The Christian life is designed by God to reproduce other Christians who live whole heartedly for Christ. Granted, you don’t save anyone – Christ alone, by grace through faith, does this by His work on the Cross. It takes anywhere from five minutes to an hour for a Christian to tell someone about the Gospel and for them to begin a relationship with Christ. But that short time span will never make a disciple out of them. It takes on average anywhere from twenty weeks to a couple of years for that new Christian to get on a road to maturity in Christ. Finding victory over habitual sin and problems of years past cannot be solved in a one minute prayer to receive Christ. That’s where discipleship comes in. A new Christian must be shown how to live a life for Christ and not just pray a prayer to receive salvation, a prayer ironically that isn’t listed in Scripture.
Here’s something you may not have thought about when it comes to discipleship. The moment you begin discipling someone you just doubled your ministry. Now, you have someone else you are growing in Christ other than yourself. A new believer in Christ needs someone to guide, warn, and instruct them in reading the Bible and living it out. I would say that when you are actively discipling someone in Christ you more than double your ministry. You teach them how to do just what you are doing. The result is they also disciple someone and the cycle continues. How much more effective is a disciple than a convert? How much more effective is a child who has been raised by loving and caring parents than a baby who is left alone after birth?
It is not enough to just lead someone to the Lord – we must train them to walk with Him by our example and edification. An effective Christian is one so is fruitful and multiplies. Making disciples is the true litmus test of personal discipleship. If you don’t have any then you probably aren’t growing yourself. Before his name change and New Testament writings, Paul spent a year with Barnabas at the Church of Antioch (Acts 11:25). This year long discipleship was the catalyst that launched Paul’s ministry, causing him to do greater works than Barnabas.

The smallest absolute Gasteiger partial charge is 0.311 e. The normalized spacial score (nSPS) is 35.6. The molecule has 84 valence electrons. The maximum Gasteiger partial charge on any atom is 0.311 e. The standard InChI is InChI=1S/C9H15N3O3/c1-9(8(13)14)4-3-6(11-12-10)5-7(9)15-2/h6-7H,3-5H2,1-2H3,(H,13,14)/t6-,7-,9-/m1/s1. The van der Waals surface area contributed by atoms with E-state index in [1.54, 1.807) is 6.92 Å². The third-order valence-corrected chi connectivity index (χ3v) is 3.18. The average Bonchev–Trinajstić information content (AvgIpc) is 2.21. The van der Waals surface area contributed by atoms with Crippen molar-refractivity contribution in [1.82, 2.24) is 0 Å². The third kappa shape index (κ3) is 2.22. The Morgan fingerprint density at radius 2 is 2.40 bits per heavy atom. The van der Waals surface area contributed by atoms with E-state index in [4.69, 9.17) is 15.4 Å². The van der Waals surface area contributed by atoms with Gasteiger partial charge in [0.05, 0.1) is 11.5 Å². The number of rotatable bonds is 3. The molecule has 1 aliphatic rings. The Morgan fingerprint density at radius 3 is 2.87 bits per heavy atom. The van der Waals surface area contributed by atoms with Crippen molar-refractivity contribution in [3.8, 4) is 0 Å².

All believers must see the Biblical mandate of making disciples. Matthew 28:18-20 tell us to make disciples and baptize people. The latter is easier (or rather takes less work) than the former. I believe the discipleship process happens as we take someone on one-on-one and do the next statement of the Great Commission – teach them to obey all I (Jesus) have commanded you. That takes a while. It can’t be summed up in the sinner’s prayer and “hope you can join us for church”. We must follow hard after Christ and chase harder after new believers if we desire to see them go beyond conversion to discipleship. The only reason they aren’t discipled to the level you expect them to be at is because you haven’t taken them there.
Question: who are you discipling? Who are you intentionally and consistently meeting with for the sheer purpose of growing in Christ? Who are you pouring over Scriptures with? Who are you warring in prayer with? This isn’t a meet-and-eat or an occasional “catch up session”. It is a strategic union of two believers who desperately desire a relationship with Jesus as His disciples and know it only comes through discipling one another. I praise God if you’ve gotten someone to say a prayer or walk an aisle to initiate a relationship with Christ. Keep that up! Just don’t leave it there. Where is that man or woman now and are you leading them closer to the Lord or have you abandoned them at rebirth? We are commanded to be fruitful and multiply. We should be reproducing. If you aren’t, then ask God why you are spiritually sterile.
We must ask God to empower us to win people to the Lord and disciple them. This is the essence of the true Gospel message. While our salvation doesn’t come by works nor is it kept by works, we should work hard to fully devote our lives to Christ and disciple others to do the same. One discipled believer has a greater impact on the world around them than twenty who simply make a superficial commitment to Jesus.